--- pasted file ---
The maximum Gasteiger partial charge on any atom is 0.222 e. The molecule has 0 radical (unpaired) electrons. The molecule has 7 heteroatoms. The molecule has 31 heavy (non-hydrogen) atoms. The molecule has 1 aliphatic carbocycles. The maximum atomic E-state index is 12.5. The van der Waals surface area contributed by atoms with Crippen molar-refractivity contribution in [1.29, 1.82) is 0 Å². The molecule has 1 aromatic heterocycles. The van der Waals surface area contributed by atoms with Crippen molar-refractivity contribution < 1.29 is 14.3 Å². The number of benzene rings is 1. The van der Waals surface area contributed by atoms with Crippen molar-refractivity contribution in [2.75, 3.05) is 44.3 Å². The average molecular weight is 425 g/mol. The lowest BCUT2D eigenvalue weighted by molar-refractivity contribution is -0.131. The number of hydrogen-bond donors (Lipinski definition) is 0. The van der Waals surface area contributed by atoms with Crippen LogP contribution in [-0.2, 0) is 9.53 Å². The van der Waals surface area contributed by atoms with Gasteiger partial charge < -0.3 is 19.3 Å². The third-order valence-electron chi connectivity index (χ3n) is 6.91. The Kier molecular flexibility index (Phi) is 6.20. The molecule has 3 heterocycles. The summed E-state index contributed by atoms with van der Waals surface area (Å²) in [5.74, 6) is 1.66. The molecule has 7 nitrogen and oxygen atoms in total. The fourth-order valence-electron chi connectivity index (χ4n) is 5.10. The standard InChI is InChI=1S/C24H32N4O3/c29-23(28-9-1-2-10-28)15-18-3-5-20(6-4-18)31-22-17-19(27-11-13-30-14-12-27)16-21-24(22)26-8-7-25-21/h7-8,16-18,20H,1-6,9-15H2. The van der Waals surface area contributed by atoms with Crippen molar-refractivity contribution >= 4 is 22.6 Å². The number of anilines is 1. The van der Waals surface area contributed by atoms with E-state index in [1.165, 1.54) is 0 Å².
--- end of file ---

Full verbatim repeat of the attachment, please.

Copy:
The maximum Gasteiger partial charge on any atom is 0.222 e. The molecule has 0 radical (unpaired) electrons. The molecule has 7 heteroatoms. The molecule has 31 heavy (non-hydrogen) atoms. The molecule has 1 aliphatic carbocycles. The maximum atomic E-state index is 12.5. The van der Waals surface area contributed by atoms with Crippen molar-refractivity contribution in [1.29, 1.82) is 0 Å². The molecule has 1 aromatic heterocycles. The van der Waals surface area contributed by atoms with Crippen molar-refractivity contribution < 1.29 is 14.3 Å². The number of benzene rings is 1. The van der Waals surface area contributed by atoms with Crippen molar-refractivity contribution in [2.75, 3.05) is 44.3 Å². The average molecular weight is 425 g/mol. The lowest BCUT2D eigenvalue weighted by molar-refractivity contribution is -0.131. The number of hydrogen-bond donors (Lipinski definition) is 0. The van der Waals surface area contributed by atoms with Crippen LogP contribution in [-0.2, 0) is 9.53 Å². The van der Waals surface area contributed by atoms with Gasteiger partial charge < -0.3 is 19.3 Å². The third-order valence-electron chi connectivity index (χ3n) is 6.91. The Kier molecular flexibility index (Phi) is 6.20. The molecule has 3 heterocycles. The summed E-state index contributed by atoms with van der Waals surface area (Å²) in [5.74, 6) is 1.66. The molecule has 7 nitrogen and oxygen atoms in total. The fourth-order valence-electron chi connectivity index (χ4n) is 5.10. The standard InChI is InChI=1S/C24H32N4O3/c29-23(28-9-1-2-10-28)15-18-3-5-20(6-4-18)31-22-17-19(27-11-13-30-14-12-27)16-21-24(22)26-8-7-25-21/h7-8,16-18,20H,1-6,9-15H2. The van der Waals surface area contributed by atoms with Crippen molar-refractivity contribution >= 4 is 22.6 Å². The number of anilines is 1. The van der Waals surface area contributed by atoms with E-state index in [1.165, 1.54) is 0 Å².